Nothing is known of his life or station beyond what is contained in his two surviving works: Epitoma rei militaris also referred to as De re militari , and the lesser-known Digesta Artis Mulomedicinae , a guide to veterinary medicine. He identifies himself in the opening of his work Epitoma rei militaris as a Christian. The latest event alluded to in his Epitoma rei militaris is the death of the Emperor Gratian ; the earliest attestation of this work is a subscriptio by one Flavius Eutropius, writing in Constantinople in the year , which appears in one of two families of manuscripts, suggesting that a division of the manuscript tradition had already occurred. Despite Eutropius' location in Constantinople, the scholarly consensus is that Vegetius wrote in the Western Empire. Vegetius' epitome mainly focuses on military organization and how to react to certain occasions in war.
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Vegetius , in full Flavius Vegetius Renatus , flourished 4th century ad , Roman military expert who wrote what was perhaps the single most influential military treatise in the Western world. His work exercised great influence on European tactics after the Middle Ages. A patrician and reformer with little actual military experience, Vegetius lived in an era when cavalry and foreign auxiliary levies had diluted and corrupted the traditional legionary formation, which had been based on a disciplined infantry and cohesive organization.
His treatise Rei militaris instituta , also called Epitoma rei militaris , written sometime between and , advocated a revival of the old system but had almost no influence on the decaying military forces of the later Roman Empire. His rules on siege craft and on the need for discipline , however, were studied during the Middle Ages; partly because Vegetius was the first Christian Roman to write on military affairs, his work became, and remained for centuries, the military bible of Europe.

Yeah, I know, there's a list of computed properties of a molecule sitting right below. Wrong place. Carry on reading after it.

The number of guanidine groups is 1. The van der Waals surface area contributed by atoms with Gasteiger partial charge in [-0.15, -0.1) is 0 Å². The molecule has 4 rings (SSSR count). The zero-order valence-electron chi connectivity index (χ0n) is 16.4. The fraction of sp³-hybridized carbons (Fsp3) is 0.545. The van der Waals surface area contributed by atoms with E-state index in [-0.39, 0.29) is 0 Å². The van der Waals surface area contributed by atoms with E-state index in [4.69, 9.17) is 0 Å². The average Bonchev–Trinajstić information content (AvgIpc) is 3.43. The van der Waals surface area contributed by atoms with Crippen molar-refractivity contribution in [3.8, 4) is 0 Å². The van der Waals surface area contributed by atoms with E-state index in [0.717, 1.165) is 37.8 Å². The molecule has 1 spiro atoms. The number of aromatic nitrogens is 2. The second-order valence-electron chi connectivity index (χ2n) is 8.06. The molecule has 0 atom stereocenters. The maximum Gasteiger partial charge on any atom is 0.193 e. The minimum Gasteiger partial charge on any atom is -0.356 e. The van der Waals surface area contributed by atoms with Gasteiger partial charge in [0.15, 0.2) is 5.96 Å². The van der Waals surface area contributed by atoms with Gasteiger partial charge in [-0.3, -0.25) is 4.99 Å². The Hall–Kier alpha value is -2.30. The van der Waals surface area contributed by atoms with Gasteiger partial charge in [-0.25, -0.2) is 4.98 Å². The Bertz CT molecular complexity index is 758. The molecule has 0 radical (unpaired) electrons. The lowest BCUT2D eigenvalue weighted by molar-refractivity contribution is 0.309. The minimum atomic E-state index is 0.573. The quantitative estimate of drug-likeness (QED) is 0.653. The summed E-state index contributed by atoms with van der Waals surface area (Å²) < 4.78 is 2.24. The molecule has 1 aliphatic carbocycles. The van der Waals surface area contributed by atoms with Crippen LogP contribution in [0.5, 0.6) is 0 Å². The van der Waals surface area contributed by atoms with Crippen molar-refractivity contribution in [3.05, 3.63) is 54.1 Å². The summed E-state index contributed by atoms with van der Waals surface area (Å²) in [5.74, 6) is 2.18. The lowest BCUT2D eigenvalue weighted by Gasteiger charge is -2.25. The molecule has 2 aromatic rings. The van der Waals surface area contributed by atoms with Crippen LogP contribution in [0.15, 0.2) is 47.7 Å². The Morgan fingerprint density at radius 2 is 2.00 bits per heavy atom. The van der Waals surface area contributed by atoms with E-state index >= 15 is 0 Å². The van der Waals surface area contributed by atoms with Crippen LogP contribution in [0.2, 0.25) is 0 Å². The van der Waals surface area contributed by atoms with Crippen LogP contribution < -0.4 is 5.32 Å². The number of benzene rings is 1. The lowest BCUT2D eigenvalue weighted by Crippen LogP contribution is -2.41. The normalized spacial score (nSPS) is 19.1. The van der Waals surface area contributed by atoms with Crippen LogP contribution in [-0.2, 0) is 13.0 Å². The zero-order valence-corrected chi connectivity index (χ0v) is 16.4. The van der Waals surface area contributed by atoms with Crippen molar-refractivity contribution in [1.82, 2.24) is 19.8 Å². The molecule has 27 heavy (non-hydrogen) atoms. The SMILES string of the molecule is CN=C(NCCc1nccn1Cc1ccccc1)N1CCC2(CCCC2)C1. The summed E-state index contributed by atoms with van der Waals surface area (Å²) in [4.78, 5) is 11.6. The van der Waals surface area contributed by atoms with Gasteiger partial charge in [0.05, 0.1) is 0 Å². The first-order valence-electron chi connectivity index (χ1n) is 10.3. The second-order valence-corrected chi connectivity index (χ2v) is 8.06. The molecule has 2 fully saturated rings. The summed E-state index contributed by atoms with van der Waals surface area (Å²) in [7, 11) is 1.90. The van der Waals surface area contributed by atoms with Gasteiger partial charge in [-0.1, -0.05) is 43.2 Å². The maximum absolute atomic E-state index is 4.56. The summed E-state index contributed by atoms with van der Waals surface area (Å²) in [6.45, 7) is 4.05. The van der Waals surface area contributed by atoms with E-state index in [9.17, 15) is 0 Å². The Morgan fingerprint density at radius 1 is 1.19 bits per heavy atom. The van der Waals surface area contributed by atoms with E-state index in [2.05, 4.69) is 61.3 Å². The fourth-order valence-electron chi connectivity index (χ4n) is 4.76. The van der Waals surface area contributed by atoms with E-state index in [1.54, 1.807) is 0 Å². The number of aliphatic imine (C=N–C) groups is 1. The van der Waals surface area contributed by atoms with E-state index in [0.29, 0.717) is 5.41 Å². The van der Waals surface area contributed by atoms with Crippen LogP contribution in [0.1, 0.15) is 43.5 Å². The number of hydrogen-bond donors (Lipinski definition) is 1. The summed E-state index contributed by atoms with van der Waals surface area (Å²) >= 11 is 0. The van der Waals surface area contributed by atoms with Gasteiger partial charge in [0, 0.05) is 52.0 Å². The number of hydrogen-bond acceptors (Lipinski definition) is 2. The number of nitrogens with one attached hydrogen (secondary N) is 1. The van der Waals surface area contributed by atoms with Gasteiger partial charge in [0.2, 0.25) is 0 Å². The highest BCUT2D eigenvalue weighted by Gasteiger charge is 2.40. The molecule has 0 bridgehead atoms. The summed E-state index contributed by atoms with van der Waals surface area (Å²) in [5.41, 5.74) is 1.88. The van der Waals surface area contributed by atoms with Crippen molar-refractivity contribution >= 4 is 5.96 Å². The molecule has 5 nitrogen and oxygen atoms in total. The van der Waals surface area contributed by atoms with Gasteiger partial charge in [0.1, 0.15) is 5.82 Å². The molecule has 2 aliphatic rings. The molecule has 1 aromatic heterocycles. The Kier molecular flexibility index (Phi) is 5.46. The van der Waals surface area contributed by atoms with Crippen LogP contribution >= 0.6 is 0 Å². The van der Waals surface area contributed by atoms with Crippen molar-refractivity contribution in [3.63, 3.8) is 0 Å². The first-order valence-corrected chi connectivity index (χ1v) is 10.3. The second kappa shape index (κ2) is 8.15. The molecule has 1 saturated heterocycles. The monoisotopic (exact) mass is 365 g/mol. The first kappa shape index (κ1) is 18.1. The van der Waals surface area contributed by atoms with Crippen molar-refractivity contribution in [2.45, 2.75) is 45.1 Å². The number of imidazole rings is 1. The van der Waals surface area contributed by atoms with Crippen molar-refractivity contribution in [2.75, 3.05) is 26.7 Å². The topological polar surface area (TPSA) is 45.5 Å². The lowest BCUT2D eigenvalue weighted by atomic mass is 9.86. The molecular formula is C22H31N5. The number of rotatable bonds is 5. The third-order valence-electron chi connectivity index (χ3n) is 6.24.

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Flavius Vegetius Renatus
A number of maxims have their origin in Vegetius, the most familiar of which is "He Others are collected in III. Indeed, the number of surviving manuscripts rival the Natural History of Pliny. Other sage advice includes the following:.
Publius Flavius Vegetius Renatus
Vegetius, Epitoma rei militaris, [Cologne, circa ] from the copy in the Bayerische Staatsbibliothek. Despite Eutropius' location in Constantinople, the scholarly consensus is that Vegetius wrote in the Western Empire. Vegetius dedicates his work to the reigning emperor, who is identified as Theodosius, ad Theodosium imperatorem , in the manuscript family that was not edited in ; the identity is disputed: some scholars identify him with Theodosius the Great , while others. Vegetius explains how one should fortify and organize a camp, how to train troops, how to handle undisciplined troops, how to handle a battle engagement, how to march, formation gauge, and many other useful methods of promoting organization and valour in the legion. Watson observes, Vegetius' Epitoma 'is the only ancient manual of Roman military institutions to have survived intact.
De re militari Latin "Concerning Military Matters" , also Epitoma rei militaris , is a treatise by the late Latin writer Publius Flavius Vegetius Renatus about Roman warfare and military principles as a presentation of methods and practices in use during the height of Rome's power, and responsible for that power. The extant text dates to the 5th century. Vegetius emphasized things such as training of soldiers as a disciplined force, orderly strategy , maintenance of supply lines and logistics , quality leadership and use of tactics and even deceit to ensure advantage over the opposition. He was concerned about selection of good soldiers and recommended hard training of at least four months before the soldier was accepted into the ranks. The leader of the army dux had to take care of the men under his command and keep himself informed about the movements of the enemy to gain advantage in the battle. De re militari became a military guide in the Middle Ages.